Empty Document Memory
July 28, 2017
My current project for work has got me diving deep into Chrome’s memory debugging tools. I’m grappling with GPU memory for work, but I’ve always wanted to better understand
everything the memory section of the
Performance panel, also known as the panel formerly known as
Any production web page is going to have a lot going on in a performance profile, so it is important to be able to filter out the noise and see the things that are really important. This got me wondering…
What does the performance profile of an empty document look like?
So I created an empty file,
memory.html, and then opened the file from my filesystem in a Chrome incognito window. /*// ⚠️ ⚠🔮 ️be smarter about these things */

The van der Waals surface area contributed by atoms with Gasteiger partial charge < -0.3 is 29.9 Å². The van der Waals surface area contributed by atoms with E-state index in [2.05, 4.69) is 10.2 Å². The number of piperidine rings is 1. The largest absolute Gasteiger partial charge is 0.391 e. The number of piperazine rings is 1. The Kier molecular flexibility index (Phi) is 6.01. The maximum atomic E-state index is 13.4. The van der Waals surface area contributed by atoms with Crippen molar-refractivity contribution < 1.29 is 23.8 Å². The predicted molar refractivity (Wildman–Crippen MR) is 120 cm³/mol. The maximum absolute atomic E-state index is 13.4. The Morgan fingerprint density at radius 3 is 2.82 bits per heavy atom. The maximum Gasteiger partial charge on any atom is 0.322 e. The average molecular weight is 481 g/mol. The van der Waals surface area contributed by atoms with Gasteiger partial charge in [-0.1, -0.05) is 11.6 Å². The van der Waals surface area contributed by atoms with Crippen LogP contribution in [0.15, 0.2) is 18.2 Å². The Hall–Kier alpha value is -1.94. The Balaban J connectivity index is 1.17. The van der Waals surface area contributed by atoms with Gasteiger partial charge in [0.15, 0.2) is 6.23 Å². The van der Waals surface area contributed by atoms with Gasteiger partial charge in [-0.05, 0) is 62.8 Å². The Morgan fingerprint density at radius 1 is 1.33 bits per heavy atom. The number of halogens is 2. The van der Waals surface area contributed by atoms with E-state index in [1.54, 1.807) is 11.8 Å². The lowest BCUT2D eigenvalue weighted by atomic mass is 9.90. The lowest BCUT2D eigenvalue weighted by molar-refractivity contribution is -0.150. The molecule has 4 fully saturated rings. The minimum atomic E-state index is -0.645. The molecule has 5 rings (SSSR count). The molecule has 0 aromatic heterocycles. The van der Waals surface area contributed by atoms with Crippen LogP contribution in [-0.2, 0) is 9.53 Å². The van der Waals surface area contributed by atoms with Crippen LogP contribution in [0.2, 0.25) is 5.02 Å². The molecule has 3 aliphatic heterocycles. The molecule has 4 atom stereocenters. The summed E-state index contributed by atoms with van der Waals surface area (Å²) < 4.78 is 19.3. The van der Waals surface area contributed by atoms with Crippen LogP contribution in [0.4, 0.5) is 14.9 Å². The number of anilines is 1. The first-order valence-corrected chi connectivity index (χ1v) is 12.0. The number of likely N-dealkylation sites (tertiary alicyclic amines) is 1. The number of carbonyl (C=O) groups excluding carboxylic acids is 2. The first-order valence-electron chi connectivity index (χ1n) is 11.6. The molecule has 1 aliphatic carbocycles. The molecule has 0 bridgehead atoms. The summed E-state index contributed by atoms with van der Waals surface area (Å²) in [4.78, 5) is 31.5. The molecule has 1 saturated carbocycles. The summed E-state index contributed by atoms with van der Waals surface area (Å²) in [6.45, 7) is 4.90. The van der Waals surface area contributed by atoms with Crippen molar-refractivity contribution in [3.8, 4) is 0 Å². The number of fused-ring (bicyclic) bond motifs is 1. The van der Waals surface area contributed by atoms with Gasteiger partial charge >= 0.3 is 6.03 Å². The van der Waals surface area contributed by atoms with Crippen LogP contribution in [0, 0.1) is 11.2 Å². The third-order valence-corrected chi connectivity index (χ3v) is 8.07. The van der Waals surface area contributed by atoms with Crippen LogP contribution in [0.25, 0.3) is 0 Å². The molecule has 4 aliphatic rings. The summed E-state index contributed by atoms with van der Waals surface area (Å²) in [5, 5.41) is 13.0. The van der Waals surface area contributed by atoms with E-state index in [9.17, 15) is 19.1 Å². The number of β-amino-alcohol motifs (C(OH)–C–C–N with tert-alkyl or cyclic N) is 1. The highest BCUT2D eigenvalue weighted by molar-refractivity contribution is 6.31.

I started a performance profile recording with the
Memory checkbox checked,then reloaded the page manually and recorded for about 10 seconds. I couldn’t rely on the start profiling and reload option
⌘⇧E, because it stops recording before I wanted it to.
I expected to see a profile that looked something like this 👇.
But what I actually got looked like this 👇.
Get the profile here.
Okay, so actually, I understand where the flat tail at the end of that image is coming from, mostly.
Zoomed in on the tail, it looks like this 👇.
We’ve got 1 document, as expected.
We have 0 listeners, as expected.
We have 4 nodes, which Chrome will automatically generate for every HTML page:
My big question is this:
What are the other 4 documents and 71 nodes that are generated and then cleaned up after a few seconds?
This kind of thing is very difficult to Google.
So far, I really haven’t gotten anywhere with an answer to this.
Further research is needed.